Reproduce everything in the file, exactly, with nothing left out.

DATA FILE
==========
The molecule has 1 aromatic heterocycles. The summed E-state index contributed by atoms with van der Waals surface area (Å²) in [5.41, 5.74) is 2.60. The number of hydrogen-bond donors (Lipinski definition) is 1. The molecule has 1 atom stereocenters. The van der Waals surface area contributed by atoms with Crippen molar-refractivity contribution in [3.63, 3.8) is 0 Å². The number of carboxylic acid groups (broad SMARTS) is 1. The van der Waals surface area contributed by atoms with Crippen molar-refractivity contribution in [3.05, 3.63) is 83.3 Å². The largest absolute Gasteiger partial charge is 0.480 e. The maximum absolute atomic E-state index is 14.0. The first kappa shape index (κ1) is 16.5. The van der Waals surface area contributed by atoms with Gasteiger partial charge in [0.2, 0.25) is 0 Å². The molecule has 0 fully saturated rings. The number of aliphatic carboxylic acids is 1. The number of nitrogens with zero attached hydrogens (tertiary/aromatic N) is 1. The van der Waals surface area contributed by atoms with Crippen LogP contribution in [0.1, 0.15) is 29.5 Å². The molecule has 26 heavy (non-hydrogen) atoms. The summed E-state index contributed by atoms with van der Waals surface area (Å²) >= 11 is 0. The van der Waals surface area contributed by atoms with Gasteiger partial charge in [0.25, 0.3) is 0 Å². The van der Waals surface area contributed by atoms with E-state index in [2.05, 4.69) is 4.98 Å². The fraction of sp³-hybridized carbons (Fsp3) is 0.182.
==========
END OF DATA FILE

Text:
The molecule has 1 aromatic heterocycles. The summed E-state index contributed by atoms with van der Waals surface area (Å²) in [5.41, 5.74) is 2.60. The number of hydrogen-bond donors (Lipinski definition) is 1. The molecule has 1 atom stereocenters. The van der Waals surface area contributed by atoms with Crippen molar-refractivity contribution in [3.63, 3.8) is 0 Å². The number of carboxylic acid groups (broad SMARTS) is 1. The van der Waals surface area contributed by atoms with Crippen molar-refractivity contribution in [3.05, 3.63) is 83.3 Å². The largest absolute Gasteiger partial charge is 0.480 e. The maximum absolute atomic E-state index is 14.0. The first kappa shape index (κ1) is 16.5. The van der Waals surface area contributed by atoms with Gasteiger partial charge in [0.2, 0.25) is 0 Å². The molecule has 0 fully saturated rings. The number of aliphatic carboxylic acids is 1. The number of nitrogens with zero attached hydrogens (tertiary/aromatic N) is 1. The van der Waals surface area contributed by atoms with Crippen LogP contribution in [0.1, 0.15) is 29.5 Å². The molecule has 26 heavy (non-hydrogen) atoms. The summed E-state index contributed by atoms with van der Waals surface area (Å²) >= 11 is 0. The van der Waals surface area contributed by atoms with Gasteiger partial charge in [0.25, 0.3) is 0 Å². The van der Waals surface area contributed by atoms with E-state index in [2.05, 4.69) is 4.98 Å². The fraction of sp³-hybridized carbons (Fsp3) is 0.182.